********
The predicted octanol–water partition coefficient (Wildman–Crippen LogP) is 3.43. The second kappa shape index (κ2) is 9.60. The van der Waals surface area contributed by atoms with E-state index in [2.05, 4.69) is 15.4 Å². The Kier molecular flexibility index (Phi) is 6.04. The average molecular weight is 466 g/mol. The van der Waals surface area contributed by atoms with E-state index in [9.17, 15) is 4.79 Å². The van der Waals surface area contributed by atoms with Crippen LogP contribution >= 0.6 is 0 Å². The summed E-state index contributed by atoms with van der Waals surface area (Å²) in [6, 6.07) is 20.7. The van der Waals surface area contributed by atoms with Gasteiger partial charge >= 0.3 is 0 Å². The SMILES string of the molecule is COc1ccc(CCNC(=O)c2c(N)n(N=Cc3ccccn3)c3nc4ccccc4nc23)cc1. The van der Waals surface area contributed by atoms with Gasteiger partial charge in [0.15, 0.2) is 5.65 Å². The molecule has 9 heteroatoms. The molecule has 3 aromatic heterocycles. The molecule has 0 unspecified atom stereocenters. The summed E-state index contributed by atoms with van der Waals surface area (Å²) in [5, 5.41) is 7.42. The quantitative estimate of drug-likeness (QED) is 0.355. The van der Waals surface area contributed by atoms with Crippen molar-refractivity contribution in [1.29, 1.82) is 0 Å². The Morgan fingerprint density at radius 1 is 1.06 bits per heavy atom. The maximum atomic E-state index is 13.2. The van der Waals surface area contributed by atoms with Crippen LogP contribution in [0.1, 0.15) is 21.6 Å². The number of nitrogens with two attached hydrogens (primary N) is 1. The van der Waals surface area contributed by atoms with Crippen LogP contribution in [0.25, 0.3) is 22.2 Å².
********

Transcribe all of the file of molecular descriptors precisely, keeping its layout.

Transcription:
The predicted octanol–water partition coefficient (Wildman–Crippen LogP) is 3.43. The second kappa shape index (κ2) is 9.60. The van der Waals surface area contributed by atoms with E-state index in [2.05, 4.69) is 15.4 Å². The Kier molecular flexibility index (Phi) is 6.04. The average molecular weight is 466 g/mol. The van der Waals surface area contributed by atoms with E-state index in [9.17, 15) is 4.79 Å². The van der Waals surface area contributed by atoms with Crippen LogP contribution >= 0.6 is 0 Å². The summed E-state index contributed by atoms with van der Waals surface area (Å²) in [6, 6.07) is 20.7. The van der Waals surface area contributed by atoms with Gasteiger partial charge >= 0.3 is 0 Å². The SMILES string of the molecule is COc1ccc(CCNC(=O)c2c(N)n(N=Cc3ccccn3)c3nc4ccccc4nc23)cc1. The van der Waals surface area contributed by atoms with Gasteiger partial charge in [0.15, 0.2) is 5.65 Å². The molecule has 9 heteroatoms. The molecule has 3 aromatic heterocycles. The molecule has 0 unspecified atom stereocenters. The summed E-state index contributed by atoms with van der Waals surface area (Å²) in [5, 5.41) is 7.42. The quantitative estimate of drug-likeness (QED) is 0.355. The van der Waals surface area contributed by atoms with Crippen molar-refractivity contribution in [1.29, 1.82) is 0 Å². The Morgan fingerprint density at radius 1 is 1.06 bits per heavy atom. The maximum atomic E-state index is 13.2. The van der Waals surface area contributed by atoms with Crippen LogP contribution in [0.1, 0.15) is 21.6 Å². The number of nitrogens with two attached hydrogens (primary N) is 1. The van der Waals surface area contributed by atoms with Crippen LogP contribution in [0.25, 0.3) is 22.2 Å².